As the starting point of our bi-annual pilgrimage to the Holy Mountain we chose to take the boat from Ierissos. It was our first departure from that more remote spot. The town lies on the northern shore of the Athonian peninsula. We took a taxi from Ouranopolis, where we had spent the night in a hotel. It is about a 20 minutes’ drive to the harbour, virtually crossing the Xerxes canal.
Time to say goodbye to dear ones of the opposite sex on the quay.
Entering the boat, called Panagia (virgin), the Greek border police checks the passports and diamoniterions (passports for Athos). Here with the pilgrims Jacques and Herman. To our relief the paperwork was approved. There is even a mobile service to get your diamoniterion at the quay. From a van that was placed right next to the boat.
The Panagia proved herself a very fast forward speedboat, that rushes in less than an hour to Vatopediou. The conditions of the sea are completely different from the southern shore. Here the wind and waves have all the freedom they need for full development. We lay on lee shore. Despite a mere force of Beaufort 3 the waves wore white heads. While at the same time the sea at Ouranoupolis lay flat on its back. In weather like this is quite imaginal that Xerxes’ fleet of 300 ships and 20.000 man, was crushed here on the rough northern shores of Athos. The reason he gave order to build a canal through the peninsula during the 5th century BC. It was two kilometres long and 30 meters wide. An extraordinary endeavour.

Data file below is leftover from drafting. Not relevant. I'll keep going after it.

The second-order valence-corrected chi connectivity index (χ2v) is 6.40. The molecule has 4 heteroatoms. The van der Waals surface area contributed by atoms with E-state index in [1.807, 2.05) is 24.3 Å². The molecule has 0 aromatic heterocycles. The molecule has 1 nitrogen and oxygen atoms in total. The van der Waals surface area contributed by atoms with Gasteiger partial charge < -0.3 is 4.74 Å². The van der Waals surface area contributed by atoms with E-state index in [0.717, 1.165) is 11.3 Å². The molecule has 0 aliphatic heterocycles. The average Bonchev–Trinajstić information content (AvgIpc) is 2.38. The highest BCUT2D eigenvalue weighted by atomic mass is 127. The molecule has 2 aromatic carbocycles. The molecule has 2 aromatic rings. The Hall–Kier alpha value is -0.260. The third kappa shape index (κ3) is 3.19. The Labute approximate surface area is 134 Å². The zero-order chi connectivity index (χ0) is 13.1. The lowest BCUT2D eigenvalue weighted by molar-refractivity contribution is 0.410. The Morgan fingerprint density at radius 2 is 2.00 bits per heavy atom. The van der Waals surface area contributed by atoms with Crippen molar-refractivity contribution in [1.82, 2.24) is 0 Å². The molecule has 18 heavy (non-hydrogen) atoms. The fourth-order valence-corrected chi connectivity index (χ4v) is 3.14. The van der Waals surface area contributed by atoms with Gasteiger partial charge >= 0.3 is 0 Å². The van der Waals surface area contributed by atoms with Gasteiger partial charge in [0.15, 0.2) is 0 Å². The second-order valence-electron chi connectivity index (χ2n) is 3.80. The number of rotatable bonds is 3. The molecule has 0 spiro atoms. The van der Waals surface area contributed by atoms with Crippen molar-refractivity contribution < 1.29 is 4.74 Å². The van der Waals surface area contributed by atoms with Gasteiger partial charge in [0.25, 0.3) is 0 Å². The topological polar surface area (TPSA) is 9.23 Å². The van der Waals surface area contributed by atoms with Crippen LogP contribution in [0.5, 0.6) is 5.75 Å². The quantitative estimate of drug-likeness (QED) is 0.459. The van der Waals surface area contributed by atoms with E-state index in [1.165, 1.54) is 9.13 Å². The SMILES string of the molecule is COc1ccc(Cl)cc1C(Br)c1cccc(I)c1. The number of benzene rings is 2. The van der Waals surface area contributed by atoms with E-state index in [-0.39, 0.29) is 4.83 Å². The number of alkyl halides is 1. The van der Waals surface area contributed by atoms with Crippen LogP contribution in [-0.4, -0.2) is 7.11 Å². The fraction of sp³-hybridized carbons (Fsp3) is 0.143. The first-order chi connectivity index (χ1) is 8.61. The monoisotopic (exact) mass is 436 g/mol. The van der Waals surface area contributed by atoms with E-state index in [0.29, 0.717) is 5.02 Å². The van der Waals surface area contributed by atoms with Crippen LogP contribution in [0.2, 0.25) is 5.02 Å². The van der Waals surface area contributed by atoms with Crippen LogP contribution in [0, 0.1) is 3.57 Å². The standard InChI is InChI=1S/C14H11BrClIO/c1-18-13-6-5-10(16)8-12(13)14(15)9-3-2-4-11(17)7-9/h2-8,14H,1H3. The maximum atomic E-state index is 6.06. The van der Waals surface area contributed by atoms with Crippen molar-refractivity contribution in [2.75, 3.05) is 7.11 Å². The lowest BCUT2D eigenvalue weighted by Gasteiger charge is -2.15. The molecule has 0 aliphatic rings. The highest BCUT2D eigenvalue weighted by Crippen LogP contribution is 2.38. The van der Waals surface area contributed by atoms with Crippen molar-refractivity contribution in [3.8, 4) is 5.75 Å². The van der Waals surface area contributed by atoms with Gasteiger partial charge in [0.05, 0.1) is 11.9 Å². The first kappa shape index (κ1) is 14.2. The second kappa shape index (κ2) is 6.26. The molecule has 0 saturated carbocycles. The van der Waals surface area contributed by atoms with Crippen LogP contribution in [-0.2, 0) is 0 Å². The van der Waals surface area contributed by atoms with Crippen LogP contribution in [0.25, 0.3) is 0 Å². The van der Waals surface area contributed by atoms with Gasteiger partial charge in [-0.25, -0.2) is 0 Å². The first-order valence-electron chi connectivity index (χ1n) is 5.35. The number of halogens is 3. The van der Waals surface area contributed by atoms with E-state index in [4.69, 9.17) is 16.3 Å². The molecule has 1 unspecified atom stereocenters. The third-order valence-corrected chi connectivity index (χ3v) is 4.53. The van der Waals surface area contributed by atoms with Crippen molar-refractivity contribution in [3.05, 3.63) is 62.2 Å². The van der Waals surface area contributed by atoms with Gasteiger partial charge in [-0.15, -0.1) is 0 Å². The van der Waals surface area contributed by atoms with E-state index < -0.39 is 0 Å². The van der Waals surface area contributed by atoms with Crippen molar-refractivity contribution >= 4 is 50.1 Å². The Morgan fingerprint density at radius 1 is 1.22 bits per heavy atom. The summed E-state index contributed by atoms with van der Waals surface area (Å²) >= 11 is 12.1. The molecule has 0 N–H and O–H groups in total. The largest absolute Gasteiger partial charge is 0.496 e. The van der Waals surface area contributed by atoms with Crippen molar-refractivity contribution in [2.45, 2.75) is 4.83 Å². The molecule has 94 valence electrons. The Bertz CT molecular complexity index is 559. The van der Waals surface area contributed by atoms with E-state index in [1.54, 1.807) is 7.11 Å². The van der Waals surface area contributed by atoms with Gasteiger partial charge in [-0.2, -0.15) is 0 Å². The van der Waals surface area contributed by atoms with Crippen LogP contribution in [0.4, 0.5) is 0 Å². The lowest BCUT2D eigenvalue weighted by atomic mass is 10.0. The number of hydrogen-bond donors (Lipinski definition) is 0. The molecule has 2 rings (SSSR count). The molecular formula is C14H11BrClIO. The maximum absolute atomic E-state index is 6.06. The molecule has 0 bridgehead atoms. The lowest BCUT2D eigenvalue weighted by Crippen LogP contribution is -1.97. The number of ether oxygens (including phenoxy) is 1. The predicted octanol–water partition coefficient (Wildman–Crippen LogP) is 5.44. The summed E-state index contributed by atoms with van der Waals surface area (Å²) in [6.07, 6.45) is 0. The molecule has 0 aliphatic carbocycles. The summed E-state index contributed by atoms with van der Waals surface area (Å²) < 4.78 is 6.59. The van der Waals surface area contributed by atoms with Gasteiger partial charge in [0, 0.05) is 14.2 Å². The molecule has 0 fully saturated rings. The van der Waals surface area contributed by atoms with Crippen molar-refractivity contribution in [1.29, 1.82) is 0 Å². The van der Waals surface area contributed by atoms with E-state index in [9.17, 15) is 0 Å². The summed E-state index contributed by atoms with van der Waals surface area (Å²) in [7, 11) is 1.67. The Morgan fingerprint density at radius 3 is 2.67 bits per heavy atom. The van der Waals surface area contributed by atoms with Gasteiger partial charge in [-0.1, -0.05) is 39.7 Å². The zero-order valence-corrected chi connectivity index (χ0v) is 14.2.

The boat produced a lot of white water. The top deck was flushed from time to time and there was a constant mist of tiny droplets. My camera got wet and would produce somewhat vague images the next couple of days. Here we’re passing the tip of Cape Arapis, the outmost tip of the total inhabited peninsula within the larger Athonian peninsula. It is shaped as a thumb.
Pilgrims on the open upper deck hiding for the white spray. One had found himself a seat on thick ropes. On our way to the first stop.
In the Vasiliou Bay, a little island with the ruins of Vasiliou monastery and a defensive tower is placed on a strategic spot. There are works on the walls, as practically everywhere these days on Athos.
The first buildings that come in sight is the arsanas (harbour) of Hilandariou in the Vasiliou Bay.
A first distant view on the monastery of Esfigmenou, which we would visit the next day. The boat didn’t stop at this zelotic monastery where the sign “Orthodoxy or Death” welcomes the visitors.
A harmonious overview of the monastery of Vatopediou from the boat. The architecture shows a nice rhythm and a unity in colour.
The slightly ruinous boat houses in the arsanas of Vatopediou.
It is my intention to report an episode of our autumns pilgrimage every week.
Photo’s and text by Bas Kamps
Video by Herman Voogd